Some had experienced vomiting and hallucinations but none are in a critical condition.
Ms Williams wrote on X, formally Twitter: “Over 60 primary school students had to be taken to hospital. Parents please beware.
“The doctors and nurses are doing all they can to ensure the students recover," adding that several of the children had to be put on an intravenous drip.
“One little boy said he only had one sweetie. That’s how potent this product is. Danger!”
Local news agencies reported that the students are from Ocho Rios Primary School.
A principal told the Jamaica Observer that a “lone vendor” had sold the sweets to its pupils.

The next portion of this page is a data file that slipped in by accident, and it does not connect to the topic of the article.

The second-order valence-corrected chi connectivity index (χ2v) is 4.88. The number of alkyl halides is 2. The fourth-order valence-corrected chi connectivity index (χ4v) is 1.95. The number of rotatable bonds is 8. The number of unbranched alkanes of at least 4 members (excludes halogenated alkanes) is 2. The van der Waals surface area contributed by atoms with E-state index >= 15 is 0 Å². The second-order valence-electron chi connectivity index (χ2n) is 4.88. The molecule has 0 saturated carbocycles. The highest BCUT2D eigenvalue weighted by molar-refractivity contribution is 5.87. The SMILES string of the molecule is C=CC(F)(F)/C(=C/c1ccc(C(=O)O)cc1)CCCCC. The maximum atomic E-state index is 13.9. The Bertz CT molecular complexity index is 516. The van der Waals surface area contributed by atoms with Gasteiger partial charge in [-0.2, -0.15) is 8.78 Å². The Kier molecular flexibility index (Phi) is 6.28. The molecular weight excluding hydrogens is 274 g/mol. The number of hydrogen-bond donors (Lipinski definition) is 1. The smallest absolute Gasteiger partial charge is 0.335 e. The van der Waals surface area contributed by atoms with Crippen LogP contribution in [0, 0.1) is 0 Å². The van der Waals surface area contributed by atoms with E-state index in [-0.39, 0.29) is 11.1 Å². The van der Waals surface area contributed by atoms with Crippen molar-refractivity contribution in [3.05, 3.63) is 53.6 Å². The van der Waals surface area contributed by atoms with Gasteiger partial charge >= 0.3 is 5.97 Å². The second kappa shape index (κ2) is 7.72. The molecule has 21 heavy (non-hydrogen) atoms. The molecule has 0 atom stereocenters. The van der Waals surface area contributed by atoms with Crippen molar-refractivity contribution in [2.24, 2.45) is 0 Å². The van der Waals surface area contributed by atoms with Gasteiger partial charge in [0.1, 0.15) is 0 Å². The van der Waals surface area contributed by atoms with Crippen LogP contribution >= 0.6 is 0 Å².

Senior Superintendent Dwight Powell, head of the St Ann’s police department, has urged anyone with information to contact the authorities.
Ms Williams posted a photo of the candy package showing a government warning on the back stating, “keep out of reach of children” and “not intended for use by anyone under 21 years of age”.
Each is said to contain 100mg of the psychoactive substance Delta-8 tetrahydrocannabinol (THC) - generally a high dose for an adult.
According to the US Food and Drug Administration (FDA), Delta-8 has “intoxicating effects”.
The sweets, which are not FDA-approved, were produced by a company based in California where cannabis is legal.
Jamaica decriminalised the possession of small amounts of cannabis, also known as marijuana, for personal use in 2015.
However, Health Minister Christopher Tufton told the Jamaica Star that the government did not allow the import of edibles containing drugs.
The incident comes more than a week after around 90 children fell ill in South Africa after eating drug-laced muffins that officials said they had bought from a street vendor.